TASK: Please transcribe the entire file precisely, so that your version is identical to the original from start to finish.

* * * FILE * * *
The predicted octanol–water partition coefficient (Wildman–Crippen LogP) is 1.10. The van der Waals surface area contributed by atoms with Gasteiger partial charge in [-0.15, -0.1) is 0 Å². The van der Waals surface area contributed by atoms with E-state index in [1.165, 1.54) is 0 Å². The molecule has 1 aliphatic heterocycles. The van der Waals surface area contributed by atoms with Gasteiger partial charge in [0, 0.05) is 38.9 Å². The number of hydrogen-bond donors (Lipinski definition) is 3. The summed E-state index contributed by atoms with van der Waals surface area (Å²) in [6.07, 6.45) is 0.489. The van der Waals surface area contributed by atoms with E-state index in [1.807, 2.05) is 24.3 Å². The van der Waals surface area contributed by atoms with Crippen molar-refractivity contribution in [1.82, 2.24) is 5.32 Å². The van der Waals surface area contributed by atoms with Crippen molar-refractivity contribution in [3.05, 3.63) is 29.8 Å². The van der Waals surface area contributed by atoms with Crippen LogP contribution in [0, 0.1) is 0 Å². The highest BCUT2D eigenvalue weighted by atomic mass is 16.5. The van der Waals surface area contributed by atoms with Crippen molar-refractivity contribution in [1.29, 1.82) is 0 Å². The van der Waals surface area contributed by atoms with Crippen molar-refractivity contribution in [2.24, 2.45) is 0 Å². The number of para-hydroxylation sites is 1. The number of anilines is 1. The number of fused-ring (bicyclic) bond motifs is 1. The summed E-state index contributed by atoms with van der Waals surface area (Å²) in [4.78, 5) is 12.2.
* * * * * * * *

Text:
The predicted octanol–water partition coefficient (Wildman–Crippen LogP) is 1.10. The van der Waals surface area contributed by atoms with Gasteiger partial charge in [-0.15, -0.1) is 0 Å². The van der Waals surface area contributed by atoms with E-state index in [1.165, 1.54) is 0 Å². The molecule has 1 aliphatic heterocycles. The van der Waals surface area contributed by atoms with Gasteiger partial charge in [0, 0.05) is 38.9 Å². The number of hydrogen-bond donors (Lipinski definition) is 3. The summed E-state index contributed by atoms with van der Waals surface area (Å²) in [6.07, 6.45) is 0.489. The van der Waals surface area contributed by atoms with E-state index in [1.807, 2.05) is 24.3 Å². The van der Waals surface area contributed by atoms with Crippen molar-refractivity contribution in [1.82, 2.24) is 5.32 Å². The van der Waals surface area contributed by atoms with Crippen molar-refractivity contribution in [3.05, 3.63) is 29.8 Å². The van der Waals surface area contributed by atoms with Crippen LogP contribution in [0, 0.1) is 0 Å². The highest BCUT2D eigenvalue weighted by atomic mass is 16.5. The van der Waals surface area contributed by atoms with Crippen molar-refractivity contribution in [1.29, 1.82) is 0 Å². The van der Waals surface area contributed by atoms with Crippen molar-refractivity contribution in [2.24, 2.45) is 0 Å². The number of para-hydroxylation sites is 1. The number of anilines is 1. The number of fused-ring (bicyclic) bond motifs is 1. The summed E-state index contributed by atoms with van der Waals surface area (Å²) in [4.78, 5) is 12.2.